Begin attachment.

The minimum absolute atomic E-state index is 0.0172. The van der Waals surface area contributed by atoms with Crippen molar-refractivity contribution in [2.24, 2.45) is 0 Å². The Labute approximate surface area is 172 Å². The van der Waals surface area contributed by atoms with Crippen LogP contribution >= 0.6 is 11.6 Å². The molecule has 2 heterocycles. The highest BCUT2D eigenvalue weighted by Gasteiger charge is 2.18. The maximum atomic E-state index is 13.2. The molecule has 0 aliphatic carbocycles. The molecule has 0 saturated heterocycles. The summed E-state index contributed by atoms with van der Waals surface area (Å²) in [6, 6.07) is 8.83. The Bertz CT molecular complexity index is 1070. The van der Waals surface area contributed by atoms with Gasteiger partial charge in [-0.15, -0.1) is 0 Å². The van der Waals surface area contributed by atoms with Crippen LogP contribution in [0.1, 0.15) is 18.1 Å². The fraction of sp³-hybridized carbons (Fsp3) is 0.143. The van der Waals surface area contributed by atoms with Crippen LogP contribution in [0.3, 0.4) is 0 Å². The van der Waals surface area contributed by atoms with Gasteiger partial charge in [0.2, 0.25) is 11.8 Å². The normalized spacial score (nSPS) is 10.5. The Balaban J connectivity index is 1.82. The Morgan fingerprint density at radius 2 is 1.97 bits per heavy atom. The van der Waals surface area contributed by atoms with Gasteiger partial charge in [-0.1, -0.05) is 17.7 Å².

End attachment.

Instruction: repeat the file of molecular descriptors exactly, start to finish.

The minimum absolute atomic E-state index is 0.0172. The van der Waals surface area contributed by atoms with Crippen molar-refractivity contribution in [2.24, 2.45) is 0 Å². The Labute approximate surface area is 172 Å². The van der Waals surface area contributed by atoms with Crippen LogP contribution >= 0.6 is 11.6 Å². The molecule has 2 heterocycles. The highest BCUT2D eigenvalue weighted by Gasteiger charge is 2.18. The maximum atomic E-state index is 13.2. The molecule has 0 aliphatic carbocycles. The molecule has 0 saturated heterocycles. The summed E-state index contributed by atoms with van der Waals surface area (Å²) in [6, 6.07) is 8.83. The Bertz CT molecular complexity index is 1070. The van der Waals surface area contributed by atoms with Gasteiger partial charge in [-0.15, -0.1) is 0 Å². The van der Waals surface area contributed by atoms with Crippen LogP contribution in [0.1, 0.15) is 18.1 Å². The fraction of sp³-hybridized carbons (Fsp3) is 0.143. The van der Waals surface area contributed by atoms with Crippen LogP contribution in [0.3, 0.4) is 0 Å². The van der Waals surface area contributed by atoms with Gasteiger partial charge in [0.2, 0.25) is 11.8 Å². The normalized spacial score (nSPS) is 10.5. The Balaban J connectivity index is 1.82. The Morgan fingerprint density at radius 2 is 1.97 bits per heavy atom. The van der Waals surface area contributed by atoms with Gasteiger partial charge in [-0.1, -0.05) is 17.7 Å².